Jury sentences Joseph Duncan to death - NBC Right Now/KNDO/KNDU Tri-Cities, Yakima, WA |

Jury sentences Joseph Duncan to death

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BOISE, Idaho - A federal jury sentenced confessed child killer Joseph Edward Duncan III to death Wednesday. The jury deliberated for only three hours before reaching the verdict.

Duncan faced the death penalty on three of 10 federal charges related to the kidnapping and murder of Dylan Groene. He pleaded guilty to all 10 counts in December, and last week the jury
unanimously decided that Duncan was eligible for the death penalty.

Duncan may now be brought to Riverside County, California, to face a murder charge there for the 1997 slaying of 10-year-old Anthony Martinez.

Closing arguments in the death penalty hearing ended Wednesday.

The government offered a closing argument to the jury Wednesday morning that lasted 50 minutes.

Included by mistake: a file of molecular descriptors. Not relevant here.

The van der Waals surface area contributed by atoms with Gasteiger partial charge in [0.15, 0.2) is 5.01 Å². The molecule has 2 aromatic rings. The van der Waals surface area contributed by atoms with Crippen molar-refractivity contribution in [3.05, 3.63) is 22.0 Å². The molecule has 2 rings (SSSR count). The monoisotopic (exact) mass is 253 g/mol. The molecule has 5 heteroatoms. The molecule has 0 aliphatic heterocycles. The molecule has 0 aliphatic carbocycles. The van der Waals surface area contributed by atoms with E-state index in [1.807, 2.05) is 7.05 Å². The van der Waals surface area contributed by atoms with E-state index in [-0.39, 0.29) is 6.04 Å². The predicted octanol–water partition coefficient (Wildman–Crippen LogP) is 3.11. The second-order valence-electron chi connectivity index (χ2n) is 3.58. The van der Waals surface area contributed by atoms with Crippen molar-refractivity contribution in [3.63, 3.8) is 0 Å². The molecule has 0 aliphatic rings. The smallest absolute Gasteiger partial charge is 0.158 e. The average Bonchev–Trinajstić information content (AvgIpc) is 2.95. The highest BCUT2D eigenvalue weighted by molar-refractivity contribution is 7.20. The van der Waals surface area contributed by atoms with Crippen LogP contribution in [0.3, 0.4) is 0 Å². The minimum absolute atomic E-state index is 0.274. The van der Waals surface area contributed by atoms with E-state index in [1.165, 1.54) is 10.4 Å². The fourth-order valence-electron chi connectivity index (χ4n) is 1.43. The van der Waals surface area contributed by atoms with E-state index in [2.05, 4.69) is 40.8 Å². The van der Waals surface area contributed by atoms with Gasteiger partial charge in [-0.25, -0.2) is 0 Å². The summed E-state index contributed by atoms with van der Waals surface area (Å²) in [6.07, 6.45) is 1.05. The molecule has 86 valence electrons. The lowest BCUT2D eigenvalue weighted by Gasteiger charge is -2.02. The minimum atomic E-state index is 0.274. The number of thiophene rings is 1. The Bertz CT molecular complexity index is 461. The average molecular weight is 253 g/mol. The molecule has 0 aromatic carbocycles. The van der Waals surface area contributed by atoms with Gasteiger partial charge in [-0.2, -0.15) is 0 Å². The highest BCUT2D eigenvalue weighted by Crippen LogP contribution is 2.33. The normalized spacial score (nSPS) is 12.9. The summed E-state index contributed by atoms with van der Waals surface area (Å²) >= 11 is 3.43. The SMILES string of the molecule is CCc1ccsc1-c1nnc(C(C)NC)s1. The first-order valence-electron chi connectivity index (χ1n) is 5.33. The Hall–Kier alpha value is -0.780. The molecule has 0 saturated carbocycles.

Traci Whelan told the jury, "It is time once again to ask you for a decision. The U.S. urges you to sentence this defendant to death. He should forfeit his life, his future, as he denied Dylan. Death is not sought lightly, but it is appropriate in this case."

During the victim impact portion of the proceedings, the government showed a brief video of Shasta crying while telling a Coeur d'Alene police officer, "He shot Dylan... and we burned his body."

The government told the jury Duncan has exhibited a pattern of violence that will live on inside prison walls. They described his criminal history starting in 1980 with a rape in Washington State, and ending 25 years later in Coeur d' Alene.

They described Duncan's admissions to the Washington murders of Carmen Cubias and SammiJo White, as well as the 1997 murder of Anthony Martinez in Southern California.

Whelan told the jury, pointing at Duncan, "Such a man as this man, poses a threat to the prison system."

She added that Duncan never presented any mitigating evidence, explaining that opening and closing statements don't count.

One of the alternate jurors was seen shaking her head and nodding when Whelan recommended the death penalty. Whelan concluded by saying, "The scales of justice, weigh heavily on the side of death."

Duncan offered no closing argument.